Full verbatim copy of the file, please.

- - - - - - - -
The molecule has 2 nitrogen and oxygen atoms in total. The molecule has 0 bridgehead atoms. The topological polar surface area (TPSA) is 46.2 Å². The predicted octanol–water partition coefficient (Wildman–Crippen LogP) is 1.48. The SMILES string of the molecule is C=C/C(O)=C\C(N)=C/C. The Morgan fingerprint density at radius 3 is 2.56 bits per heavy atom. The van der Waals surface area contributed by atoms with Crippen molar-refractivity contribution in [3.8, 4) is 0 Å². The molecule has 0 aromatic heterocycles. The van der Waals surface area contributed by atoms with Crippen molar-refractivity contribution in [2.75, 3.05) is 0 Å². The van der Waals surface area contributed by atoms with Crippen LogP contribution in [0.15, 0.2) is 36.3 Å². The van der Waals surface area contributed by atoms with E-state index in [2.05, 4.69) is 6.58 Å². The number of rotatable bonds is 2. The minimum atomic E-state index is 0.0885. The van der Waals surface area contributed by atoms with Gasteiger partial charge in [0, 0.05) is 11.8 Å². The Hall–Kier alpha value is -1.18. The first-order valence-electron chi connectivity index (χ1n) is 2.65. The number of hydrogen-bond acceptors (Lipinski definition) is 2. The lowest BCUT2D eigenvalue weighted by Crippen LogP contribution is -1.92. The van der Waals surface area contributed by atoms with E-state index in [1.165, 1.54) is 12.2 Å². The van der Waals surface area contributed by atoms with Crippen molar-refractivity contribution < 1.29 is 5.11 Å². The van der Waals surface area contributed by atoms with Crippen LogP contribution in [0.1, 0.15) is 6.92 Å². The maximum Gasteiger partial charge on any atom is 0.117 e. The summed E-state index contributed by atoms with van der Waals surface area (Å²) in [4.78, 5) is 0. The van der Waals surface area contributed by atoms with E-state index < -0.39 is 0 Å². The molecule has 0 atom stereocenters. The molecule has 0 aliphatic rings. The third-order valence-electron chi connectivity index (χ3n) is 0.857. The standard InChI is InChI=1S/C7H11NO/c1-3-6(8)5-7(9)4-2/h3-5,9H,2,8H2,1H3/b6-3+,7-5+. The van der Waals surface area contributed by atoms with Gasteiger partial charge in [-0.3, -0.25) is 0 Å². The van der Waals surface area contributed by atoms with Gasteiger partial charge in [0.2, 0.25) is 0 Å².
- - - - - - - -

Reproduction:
The molecule has 2 nitrogen and oxygen atoms in total. The molecule has 0 bridgehead atoms. The topological polar surface area (TPSA) is 46.2 Å². The predicted octanol–water partition coefficient (Wildman–Crippen LogP) is 1.48. The SMILES string of the molecule is C=C/C(O)=C\C(N)=C/C. The Morgan fingerprint density at radius 3 is 2.56 bits per heavy atom. The van der Waals surface area contributed by atoms with Crippen molar-refractivity contribution in [3.8, 4) is 0 Å². The molecule has 0 aromatic heterocycles. The van der Waals surface area contributed by atoms with Crippen molar-refractivity contribution in [2.75, 3.05) is 0 Å². The van der Waals surface area contributed by atoms with Crippen LogP contribution in [0.15, 0.2) is 36.3 Å². The van der Waals surface area contributed by atoms with E-state index in [2.05, 4.69) is 6.58 Å². The number of rotatable bonds is 2. The minimum atomic E-state index is 0.0885. The van der Waals surface area contributed by atoms with Gasteiger partial charge in [0, 0.05) is 11.8 Å². The Hall–Kier alpha value is -1.18. The first-order valence-electron chi connectivity index (χ1n) is 2.65. The number of hydrogen-bond acceptors (Lipinski definition) is 2. The lowest BCUT2D eigenvalue weighted by Crippen LogP contribution is -1.92. The van der Waals surface area contributed by atoms with E-state index in [1.165, 1.54) is 12.2 Å². The van der Waals surface area contributed by atoms with Crippen molar-refractivity contribution < 1.29 is 5.11 Å². The van der Waals surface area contributed by atoms with Crippen LogP contribution in [0.1, 0.15) is 6.92 Å². The maximum Gasteiger partial charge on any atom is 0.117 e. The summed E-state index contributed by atoms with van der Waals surface area (Å²) in [4.78, 5) is 0. The van der Waals surface area contributed by atoms with E-state index < -0.39 is 0 Å². The molecule has 0 atom stereocenters. The molecule has 0 aliphatic rings. The third-order valence-electron chi connectivity index (χ3n) is 0.857. The standard InChI is InChI=1S/C7H11NO/c1-3-6(8)5-7(9)4-2/h3-5,9H,2,8H2,1H3/b6-3+,7-5+. The van der Waals surface area contributed by atoms with Gasteiger partial charge in [-0.3, -0.25) is 0 Å². The van der Waals surface area contributed by atoms with Gasteiger partial charge in [0.2, 0.25) is 0 Å².